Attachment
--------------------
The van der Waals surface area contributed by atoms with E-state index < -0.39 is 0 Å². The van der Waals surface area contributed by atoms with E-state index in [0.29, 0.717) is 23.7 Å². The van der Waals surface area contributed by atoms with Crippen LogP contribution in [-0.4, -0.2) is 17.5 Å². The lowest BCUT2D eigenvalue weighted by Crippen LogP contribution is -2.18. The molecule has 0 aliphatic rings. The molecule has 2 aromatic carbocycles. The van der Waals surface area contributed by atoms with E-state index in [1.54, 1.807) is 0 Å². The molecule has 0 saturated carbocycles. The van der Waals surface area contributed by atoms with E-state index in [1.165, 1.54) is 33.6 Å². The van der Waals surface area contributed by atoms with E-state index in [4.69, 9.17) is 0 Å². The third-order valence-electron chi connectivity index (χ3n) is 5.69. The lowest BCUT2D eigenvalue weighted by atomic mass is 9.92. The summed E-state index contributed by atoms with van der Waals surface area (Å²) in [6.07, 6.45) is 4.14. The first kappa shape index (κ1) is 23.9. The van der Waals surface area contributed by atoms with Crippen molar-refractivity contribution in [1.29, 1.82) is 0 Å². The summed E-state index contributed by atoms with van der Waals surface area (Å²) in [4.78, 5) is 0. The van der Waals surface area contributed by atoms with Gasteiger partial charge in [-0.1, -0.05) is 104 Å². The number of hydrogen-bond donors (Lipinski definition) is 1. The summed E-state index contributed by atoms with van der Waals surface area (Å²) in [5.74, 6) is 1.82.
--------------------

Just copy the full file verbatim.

The van der Waals surface area contributed by atoms with E-state index < -0.39 is 0 Å². The van der Waals surface area contributed by atoms with E-state index in [0.29, 0.717) is 23.7 Å². The van der Waals surface area contributed by atoms with Crippen LogP contribution in [-0.4, -0.2) is 17.5 Å². The lowest BCUT2D eigenvalue weighted by Crippen LogP contribution is -2.18. The molecule has 0 aliphatic rings. The molecule has 2 aromatic carbocycles. The van der Waals surface area contributed by atoms with E-state index in [1.54, 1.807) is 0 Å². The molecule has 0 saturated carbocycles. The van der Waals surface area contributed by atoms with E-state index in [1.165, 1.54) is 33.6 Å². The van der Waals surface area contributed by atoms with E-state index in [4.69, 9.17) is 0 Å². The third-order valence-electron chi connectivity index (χ3n) is 5.69. The lowest BCUT2D eigenvalue weighted by atomic mass is 9.92. The summed E-state index contributed by atoms with van der Waals surface area (Å²) in [6.07, 6.45) is 4.14. The first kappa shape index (κ1) is 23.9. The van der Waals surface area contributed by atoms with Crippen molar-refractivity contribution in [1.29, 1.82) is 0 Å². The summed E-state index contributed by atoms with van der Waals surface area (Å²) in [4.78, 5) is 0. The van der Waals surface area contributed by atoms with Gasteiger partial charge in [-0.1, -0.05) is 104 Å². The number of hydrogen-bond donors (Lipinski definition) is 1. The summed E-state index contributed by atoms with van der Waals surface area (Å²) in [5.74, 6) is 1.82.